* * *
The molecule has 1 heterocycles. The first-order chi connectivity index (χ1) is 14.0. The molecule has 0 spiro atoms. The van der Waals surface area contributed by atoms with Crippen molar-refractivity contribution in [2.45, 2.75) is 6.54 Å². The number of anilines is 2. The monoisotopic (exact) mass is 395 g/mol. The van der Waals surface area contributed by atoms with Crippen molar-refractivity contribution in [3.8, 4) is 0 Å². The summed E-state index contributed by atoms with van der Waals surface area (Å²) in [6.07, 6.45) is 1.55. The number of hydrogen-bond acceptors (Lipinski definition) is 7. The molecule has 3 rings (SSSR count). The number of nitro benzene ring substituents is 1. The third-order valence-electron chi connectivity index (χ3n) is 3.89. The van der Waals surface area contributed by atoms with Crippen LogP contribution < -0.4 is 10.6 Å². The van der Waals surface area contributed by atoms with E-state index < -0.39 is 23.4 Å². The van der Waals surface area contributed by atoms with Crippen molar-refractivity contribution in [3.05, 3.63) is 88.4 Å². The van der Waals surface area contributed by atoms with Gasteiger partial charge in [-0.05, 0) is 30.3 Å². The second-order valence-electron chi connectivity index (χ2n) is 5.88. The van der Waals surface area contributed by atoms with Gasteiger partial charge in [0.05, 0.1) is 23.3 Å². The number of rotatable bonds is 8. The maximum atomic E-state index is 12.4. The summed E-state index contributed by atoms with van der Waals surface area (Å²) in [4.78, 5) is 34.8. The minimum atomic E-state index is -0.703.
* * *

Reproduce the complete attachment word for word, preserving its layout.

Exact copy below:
The molecule has 1 heterocycles. The first-order chi connectivity index (χ1) is 14.0. The molecule has 0 spiro atoms. The van der Waals surface area contributed by atoms with Crippen molar-refractivity contribution in [2.45, 2.75) is 6.54 Å². The number of anilines is 2. The monoisotopic (exact) mass is 395 g/mol. The van der Waals surface area contributed by atoms with Crippen molar-refractivity contribution in [3.8, 4) is 0 Å². The summed E-state index contributed by atoms with van der Waals surface area (Å²) in [6.07, 6.45) is 1.55. The number of hydrogen-bond acceptors (Lipinski definition) is 7. The molecule has 3 rings (SSSR count). The number of nitro benzene ring substituents is 1. The third-order valence-electron chi connectivity index (χ3n) is 3.89. The van der Waals surface area contributed by atoms with Crippen LogP contribution < -0.4 is 10.6 Å². The van der Waals surface area contributed by atoms with E-state index < -0.39 is 23.4 Å². The van der Waals surface area contributed by atoms with Crippen molar-refractivity contribution in [3.05, 3.63) is 88.4 Å². The van der Waals surface area contributed by atoms with Gasteiger partial charge in [-0.05, 0) is 30.3 Å². The second-order valence-electron chi connectivity index (χ2n) is 5.88. The van der Waals surface area contributed by atoms with Gasteiger partial charge in [0.05, 0.1) is 23.3 Å². The number of rotatable bonds is 8. The maximum atomic E-state index is 12.4. The summed E-state index contributed by atoms with van der Waals surface area (Å²) in [4.78, 5) is 34.8. The minimum atomic E-state index is -0.703.